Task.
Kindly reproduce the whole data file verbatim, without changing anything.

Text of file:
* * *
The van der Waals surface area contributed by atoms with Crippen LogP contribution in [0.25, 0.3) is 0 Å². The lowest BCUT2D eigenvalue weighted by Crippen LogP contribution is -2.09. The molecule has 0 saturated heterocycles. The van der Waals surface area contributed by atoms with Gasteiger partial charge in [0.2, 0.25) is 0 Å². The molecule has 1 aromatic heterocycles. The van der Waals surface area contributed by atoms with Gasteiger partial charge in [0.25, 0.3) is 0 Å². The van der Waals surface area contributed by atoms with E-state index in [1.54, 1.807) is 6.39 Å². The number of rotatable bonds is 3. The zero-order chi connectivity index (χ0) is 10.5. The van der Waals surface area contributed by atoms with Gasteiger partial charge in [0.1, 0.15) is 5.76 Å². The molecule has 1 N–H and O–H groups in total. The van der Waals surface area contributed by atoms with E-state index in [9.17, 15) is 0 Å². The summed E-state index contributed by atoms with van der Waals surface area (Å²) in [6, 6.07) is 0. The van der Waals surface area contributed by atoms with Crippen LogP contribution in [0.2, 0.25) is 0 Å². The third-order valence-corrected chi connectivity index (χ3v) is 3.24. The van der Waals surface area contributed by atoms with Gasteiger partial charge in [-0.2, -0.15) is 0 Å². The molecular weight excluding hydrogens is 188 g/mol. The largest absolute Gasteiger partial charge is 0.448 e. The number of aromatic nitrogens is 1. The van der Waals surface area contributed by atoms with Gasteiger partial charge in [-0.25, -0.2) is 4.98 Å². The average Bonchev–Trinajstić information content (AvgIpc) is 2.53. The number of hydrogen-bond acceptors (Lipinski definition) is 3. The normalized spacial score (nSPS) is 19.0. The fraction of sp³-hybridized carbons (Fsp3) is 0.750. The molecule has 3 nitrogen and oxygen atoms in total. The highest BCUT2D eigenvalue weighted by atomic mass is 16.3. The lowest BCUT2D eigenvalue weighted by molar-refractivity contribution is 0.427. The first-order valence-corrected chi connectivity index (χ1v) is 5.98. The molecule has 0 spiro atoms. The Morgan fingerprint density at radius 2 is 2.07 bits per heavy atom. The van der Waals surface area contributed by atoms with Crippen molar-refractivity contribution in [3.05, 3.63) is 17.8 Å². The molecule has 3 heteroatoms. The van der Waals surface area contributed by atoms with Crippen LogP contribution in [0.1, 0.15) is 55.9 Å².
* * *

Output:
The van der Waals surface area contributed by atoms with Crippen LogP contribution in [0.25, 0.3) is 0 Å². The lowest BCUT2D eigenvalue weighted by Crippen LogP contribution is -2.09. The molecule has 0 saturated heterocycles. The van der Waals surface area contributed by atoms with Gasteiger partial charge in [0.2, 0.25) is 0 Å². The molecule has 1 aromatic heterocycles. The van der Waals surface area contributed by atoms with Gasteiger partial charge in [0.25, 0.3) is 0 Å². The van der Waals surface area contributed by atoms with E-state index in [1.54, 1.807) is 6.39 Å². The number of rotatable bonds is 3. The zero-order chi connectivity index (χ0) is 10.5. The van der Waals surface area contributed by atoms with Gasteiger partial charge in [0.1, 0.15) is 5.76 Å². The molecule has 1 N–H and O–H groups in total. The van der Waals surface area contributed by atoms with E-state index in [9.17, 15) is 0 Å². The summed E-state index contributed by atoms with van der Waals surface area (Å²) in [6, 6.07) is 0. The van der Waals surface area contributed by atoms with Crippen LogP contribution in [0.2, 0.25) is 0 Å². The third-order valence-corrected chi connectivity index (χ3v) is 3.24. The van der Waals surface area contributed by atoms with Gasteiger partial charge in [-0.2, -0.15) is 0 Å². The molecular weight excluding hydrogens is 188 g/mol. The largest absolute Gasteiger partial charge is 0.448 e. The number of aromatic nitrogens is 1. The van der Waals surface area contributed by atoms with Gasteiger partial charge in [-0.25, -0.2) is 4.98 Å². The average Bonchev–Trinajstić information content (AvgIpc) is 2.53. The number of hydrogen-bond acceptors (Lipinski definition) is 3. The normalized spacial score (nSPS) is 19.0. The fraction of sp³-hybridized carbons (Fsp3) is 0.750. The molecule has 3 nitrogen and oxygen atoms in total. The highest BCUT2D eigenvalue weighted by atomic mass is 16.3. The lowest BCUT2D eigenvalue weighted by molar-refractivity contribution is 0.427. The first-order valence-corrected chi connectivity index (χ1v) is 5.98. The molecule has 0 spiro atoms. The Morgan fingerprint density at radius 2 is 2.07 bits per heavy atom. The van der Waals surface area contributed by atoms with Crippen molar-refractivity contribution in [3.05, 3.63) is 17.8 Å². The molecule has 3 heteroatoms. The van der Waals surface area contributed by atoms with Crippen LogP contribution in [0.1, 0.15) is 55.9 Å².